Labor issues require immediate action

Having just returned from two major industry conferences, one message is unmistakable: We’ve reached an inflection point in the industry’s recovery, and how hotels manage their operations in coming quarters may well determine the long-term success of hospitality.

All of the big-picture talk about personalization and pricing and distribution aside, a more immediate situation has presented itself: After 18 months of sitting at home, guests are coming back through our doors looking for relief—starving for an amazing vacation experience—and we don’t have the resources to accommodate them.

Hotels are struggling to find line-level workers. The American Hotel & Lodging Association says more than one in five direct hotel operations jobs lost during the pandemic—nearly 500,000 in total—will not have returned by the end of the year. GMs are checking guests in, cleaning rooms and performing many other line-level tasks while working incredible amounts of overtime. Other front-line employees are scrambling to handle responsibilities they haven’t been trained to perform.

The result is subpar customer service. Whereas prepandemic the industry discussion centered on “going above and beyond” to provide a personalized and memorable experience, many hoteliers today are at risk of dropping the ball on meeting their guests’ basic needs.

The signs of the problem have become unmistakable: There are long lines at check-in. Many food-and-beverage outlets remain closed. Housekeeping is a carefully allocated luxury. Inexperienced staff members are learning on the fly.

We all know the effects one bad experience have on a guest—they simply will not return to your property. But what happens when the fall-off in service is industrywide? At a time when alternative lodging sources like Airbnb and Sonder continue to grow in popularity, it’s possible that significant numbers of travelers could be discouraged from ever returning to hotels again.

Finding Solutions One Step at a Time

The first step to recovery is admitting there’s a problem, and then it’s time to start taking incremental steps to improve.

Much has been said and written about leaning on technology to automate many of the manual tasks previously handled by line-level employees. This moment feels like the right time to start. In fact, it’s a necessary first step that will evolve over time and eventually lead us to a place where we need fewer employees to operate our hotels.

Asking hoteliers to invest in new hardware and software after one of the worst financial setbacks in their experience is a tough sell. But it’s almost table stakes at this point. If hoteliers want their businesses to survive into the future, adopting tools that increase efficiency is a must.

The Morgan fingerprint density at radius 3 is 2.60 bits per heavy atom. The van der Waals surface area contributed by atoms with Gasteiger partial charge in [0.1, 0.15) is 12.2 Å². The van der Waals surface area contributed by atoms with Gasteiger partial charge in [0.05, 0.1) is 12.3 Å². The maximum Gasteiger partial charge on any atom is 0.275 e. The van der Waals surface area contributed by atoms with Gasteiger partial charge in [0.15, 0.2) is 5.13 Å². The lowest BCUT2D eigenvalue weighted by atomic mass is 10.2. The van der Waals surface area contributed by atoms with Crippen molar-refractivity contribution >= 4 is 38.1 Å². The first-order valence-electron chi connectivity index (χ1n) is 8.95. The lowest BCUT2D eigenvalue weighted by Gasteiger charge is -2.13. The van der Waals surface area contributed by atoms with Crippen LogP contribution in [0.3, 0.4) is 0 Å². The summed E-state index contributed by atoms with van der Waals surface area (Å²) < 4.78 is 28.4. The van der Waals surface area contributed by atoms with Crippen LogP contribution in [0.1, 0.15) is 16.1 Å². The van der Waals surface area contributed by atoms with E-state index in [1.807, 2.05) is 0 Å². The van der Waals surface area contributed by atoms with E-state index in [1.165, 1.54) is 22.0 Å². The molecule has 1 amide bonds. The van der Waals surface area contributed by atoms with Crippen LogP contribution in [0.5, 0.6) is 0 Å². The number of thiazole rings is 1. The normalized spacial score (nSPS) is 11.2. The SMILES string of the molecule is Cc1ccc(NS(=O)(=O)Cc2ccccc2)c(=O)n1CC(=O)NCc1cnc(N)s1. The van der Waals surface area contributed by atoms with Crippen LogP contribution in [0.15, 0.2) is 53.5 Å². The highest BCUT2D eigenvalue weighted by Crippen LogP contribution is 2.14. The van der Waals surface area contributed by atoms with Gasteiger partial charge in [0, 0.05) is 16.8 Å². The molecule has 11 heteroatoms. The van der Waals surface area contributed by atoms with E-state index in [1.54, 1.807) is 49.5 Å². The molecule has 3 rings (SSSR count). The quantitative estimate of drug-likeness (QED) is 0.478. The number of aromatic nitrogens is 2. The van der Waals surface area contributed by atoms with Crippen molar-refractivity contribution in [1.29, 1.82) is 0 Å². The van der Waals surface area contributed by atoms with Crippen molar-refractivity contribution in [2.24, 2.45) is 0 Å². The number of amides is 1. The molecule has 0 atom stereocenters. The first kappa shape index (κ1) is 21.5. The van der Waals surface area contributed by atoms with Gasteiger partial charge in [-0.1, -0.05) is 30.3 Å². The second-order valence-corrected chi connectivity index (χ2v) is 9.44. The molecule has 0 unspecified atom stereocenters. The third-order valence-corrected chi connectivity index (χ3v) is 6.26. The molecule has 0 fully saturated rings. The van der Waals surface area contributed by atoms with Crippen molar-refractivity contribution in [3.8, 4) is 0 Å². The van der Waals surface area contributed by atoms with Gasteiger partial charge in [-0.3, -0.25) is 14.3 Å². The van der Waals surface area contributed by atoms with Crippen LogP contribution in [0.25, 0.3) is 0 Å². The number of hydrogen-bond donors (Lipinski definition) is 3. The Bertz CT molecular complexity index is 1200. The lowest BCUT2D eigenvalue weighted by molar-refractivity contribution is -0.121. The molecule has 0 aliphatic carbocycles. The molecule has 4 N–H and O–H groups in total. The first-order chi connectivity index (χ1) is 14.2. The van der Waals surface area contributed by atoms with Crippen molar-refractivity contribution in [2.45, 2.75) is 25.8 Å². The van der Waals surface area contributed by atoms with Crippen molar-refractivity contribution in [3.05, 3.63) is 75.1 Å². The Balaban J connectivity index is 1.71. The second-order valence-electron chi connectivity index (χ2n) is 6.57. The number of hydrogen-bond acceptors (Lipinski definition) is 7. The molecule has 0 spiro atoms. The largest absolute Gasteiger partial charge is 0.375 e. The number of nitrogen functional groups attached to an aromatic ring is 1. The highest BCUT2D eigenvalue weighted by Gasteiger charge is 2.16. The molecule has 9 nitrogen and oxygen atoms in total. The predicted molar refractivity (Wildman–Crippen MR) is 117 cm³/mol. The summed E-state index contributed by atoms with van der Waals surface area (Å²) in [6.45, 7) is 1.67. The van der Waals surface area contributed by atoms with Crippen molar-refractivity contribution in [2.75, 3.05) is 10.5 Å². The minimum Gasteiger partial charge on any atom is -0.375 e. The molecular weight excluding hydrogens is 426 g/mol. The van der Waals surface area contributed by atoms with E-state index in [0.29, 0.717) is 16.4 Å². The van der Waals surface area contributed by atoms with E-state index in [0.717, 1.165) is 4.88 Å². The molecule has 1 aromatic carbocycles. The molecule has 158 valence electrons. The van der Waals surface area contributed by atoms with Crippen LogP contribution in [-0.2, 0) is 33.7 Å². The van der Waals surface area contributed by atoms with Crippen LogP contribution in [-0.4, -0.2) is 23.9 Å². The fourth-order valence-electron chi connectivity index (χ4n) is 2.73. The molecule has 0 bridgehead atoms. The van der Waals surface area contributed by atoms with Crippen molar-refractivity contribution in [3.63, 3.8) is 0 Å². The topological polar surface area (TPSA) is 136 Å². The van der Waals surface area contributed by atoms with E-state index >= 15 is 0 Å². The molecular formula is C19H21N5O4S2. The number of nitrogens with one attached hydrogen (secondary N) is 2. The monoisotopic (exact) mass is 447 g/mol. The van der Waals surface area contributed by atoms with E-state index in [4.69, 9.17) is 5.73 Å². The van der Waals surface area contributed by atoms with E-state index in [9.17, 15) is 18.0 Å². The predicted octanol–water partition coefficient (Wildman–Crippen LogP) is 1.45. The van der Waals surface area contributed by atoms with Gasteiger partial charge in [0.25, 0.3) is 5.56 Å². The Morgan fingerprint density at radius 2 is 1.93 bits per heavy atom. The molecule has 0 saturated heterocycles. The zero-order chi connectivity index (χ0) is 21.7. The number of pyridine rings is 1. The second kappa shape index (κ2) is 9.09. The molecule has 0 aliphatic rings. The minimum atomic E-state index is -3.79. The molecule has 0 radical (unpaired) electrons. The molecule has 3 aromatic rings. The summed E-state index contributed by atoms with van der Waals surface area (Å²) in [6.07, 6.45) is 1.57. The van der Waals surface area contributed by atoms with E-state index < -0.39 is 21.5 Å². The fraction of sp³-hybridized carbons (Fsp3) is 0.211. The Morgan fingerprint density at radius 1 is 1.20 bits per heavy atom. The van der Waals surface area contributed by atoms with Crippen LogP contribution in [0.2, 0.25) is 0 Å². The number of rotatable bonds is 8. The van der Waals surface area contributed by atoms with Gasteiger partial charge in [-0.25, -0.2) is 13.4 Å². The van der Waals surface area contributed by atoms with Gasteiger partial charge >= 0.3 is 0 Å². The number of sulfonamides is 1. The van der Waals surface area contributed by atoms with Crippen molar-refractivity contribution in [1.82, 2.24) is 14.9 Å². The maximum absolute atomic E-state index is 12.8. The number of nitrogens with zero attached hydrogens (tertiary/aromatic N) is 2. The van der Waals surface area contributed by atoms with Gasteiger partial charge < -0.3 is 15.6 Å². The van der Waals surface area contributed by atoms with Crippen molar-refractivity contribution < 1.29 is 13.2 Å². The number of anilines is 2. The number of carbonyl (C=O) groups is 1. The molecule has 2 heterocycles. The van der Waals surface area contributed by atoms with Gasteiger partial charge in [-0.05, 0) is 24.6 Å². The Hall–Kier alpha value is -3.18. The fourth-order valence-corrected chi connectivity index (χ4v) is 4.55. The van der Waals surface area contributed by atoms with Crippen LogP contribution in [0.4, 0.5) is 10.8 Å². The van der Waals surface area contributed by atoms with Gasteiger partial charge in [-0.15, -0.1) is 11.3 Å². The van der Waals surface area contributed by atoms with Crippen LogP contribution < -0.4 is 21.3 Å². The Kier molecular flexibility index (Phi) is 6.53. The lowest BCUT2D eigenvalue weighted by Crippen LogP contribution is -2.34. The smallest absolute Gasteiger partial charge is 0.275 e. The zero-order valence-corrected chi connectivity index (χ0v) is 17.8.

One important step is adopting self-service tools at the guests’ first point of contact with your hotel—as soon as they walk into the lobby.

From the guest perspective, first impressions are everything. Walking into a hotel after a day of traveling through airport security and a lengthy plane ride in a hot mask and then having to wait in line again at the hotel just to get your room key is not the first impression we want to create. 

Entering  the lobby can and should be a relief for travelers. They have finally made it to their destination and entered a place of peace and comfort. Everything that happens from here forward should be on their own terms.

Digital check-in should be quick, simple and straightforward. And it should work for 100 percent of guests on whichever device they choose. If they download an app ahead of time, they should be able to check in and receive their room key with a few taps on their own device. If they prefer not to download an app, they should be able to walk through the lobby doors and head straight to a kiosk where they can verify their identity, present payment and receive either a physical or digital key effortlessly.

Of course, allowing guests to handle the check-in process on their own not only makes life easier for them, it reduces the number of employees hotels need behind the front desk. It’s no longer inconceivable for hotels to get rid of the front desk completely. Short-term rental providers are doing it, and they’re managing just fine. But even if you’re not willing to take the full plunge, digital check-in will significantly reduce the amount of work your staff has to do to onboard a guest, freeing them up to perform other tasks throughout the hotel during their shift.

To be sure, technology isn’t going to single-handedly save the hotel industry from the current demand-labor imbalance. But it’s low-hanging fruit that hoteliers can tackle now with a reasonably modest investment. And rest assured, if you’re slow to implement new strategies to improve guest experience while maintaining low labor costs, your competition may not be. The table stakes are high, and now is the time for action.

Branigan Mulcahy is CEO of Virdee.